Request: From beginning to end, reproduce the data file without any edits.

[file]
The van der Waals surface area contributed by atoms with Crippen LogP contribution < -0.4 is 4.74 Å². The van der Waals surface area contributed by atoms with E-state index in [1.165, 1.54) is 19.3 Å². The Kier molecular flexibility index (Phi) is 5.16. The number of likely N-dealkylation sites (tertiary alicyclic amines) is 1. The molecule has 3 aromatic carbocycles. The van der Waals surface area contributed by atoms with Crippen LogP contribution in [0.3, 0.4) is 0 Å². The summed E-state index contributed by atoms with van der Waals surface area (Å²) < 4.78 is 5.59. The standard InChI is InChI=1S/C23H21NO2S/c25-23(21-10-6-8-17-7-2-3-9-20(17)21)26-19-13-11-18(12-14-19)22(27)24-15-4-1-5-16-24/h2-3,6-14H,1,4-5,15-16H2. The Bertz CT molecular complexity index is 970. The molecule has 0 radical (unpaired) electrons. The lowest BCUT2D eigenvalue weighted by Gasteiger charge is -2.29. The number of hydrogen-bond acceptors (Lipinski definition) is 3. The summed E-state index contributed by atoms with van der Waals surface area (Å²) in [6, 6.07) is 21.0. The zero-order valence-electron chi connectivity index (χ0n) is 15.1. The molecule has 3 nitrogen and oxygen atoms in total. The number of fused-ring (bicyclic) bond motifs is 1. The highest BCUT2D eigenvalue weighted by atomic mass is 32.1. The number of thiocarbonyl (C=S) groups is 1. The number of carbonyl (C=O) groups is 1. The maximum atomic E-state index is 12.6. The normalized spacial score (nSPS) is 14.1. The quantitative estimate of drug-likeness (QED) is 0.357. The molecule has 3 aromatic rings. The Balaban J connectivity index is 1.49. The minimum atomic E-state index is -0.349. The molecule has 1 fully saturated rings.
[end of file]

The van der Waals surface area contributed by atoms with Crippen LogP contribution < -0.4 is 4.74 Å². The van der Waals surface area contributed by atoms with E-state index in [1.165, 1.54) is 19.3 Å². The Kier molecular flexibility index (Phi) is 5.16. The number of likely N-dealkylation sites (tertiary alicyclic amines) is 1. The molecule has 3 aromatic carbocycles. The van der Waals surface area contributed by atoms with Crippen LogP contribution in [0.3, 0.4) is 0 Å². The summed E-state index contributed by atoms with van der Waals surface area (Å²) < 4.78 is 5.59. The standard InChI is InChI=1S/C23H21NO2S/c25-23(21-10-6-8-17-7-2-3-9-20(17)21)26-19-13-11-18(12-14-19)22(27)24-15-4-1-5-16-24/h2-3,6-14H,1,4-5,15-16H2. The Bertz CT molecular complexity index is 970. The molecule has 0 radical (unpaired) electrons. The lowest BCUT2D eigenvalue weighted by Gasteiger charge is -2.29. The number of hydrogen-bond acceptors (Lipinski definition) is 3. The summed E-state index contributed by atoms with van der Waals surface area (Å²) in [6, 6.07) is 21.0. The zero-order valence-electron chi connectivity index (χ0n) is 15.1. The molecule has 3 nitrogen and oxygen atoms in total. The number of fused-ring (bicyclic) bond motifs is 1. The highest BCUT2D eigenvalue weighted by atomic mass is 32.1. The number of thiocarbonyl (C=S) groups is 1. The number of carbonyl (C=O) groups is 1. The maximum atomic E-state index is 12.6. The normalized spacial score (nSPS) is 14.1. The quantitative estimate of drug-likeness (QED) is 0.357. The molecule has 3 aromatic rings. The Balaban J connectivity index is 1.49. The minimum atomic E-state index is -0.349. The molecule has 1 fully saturated rings.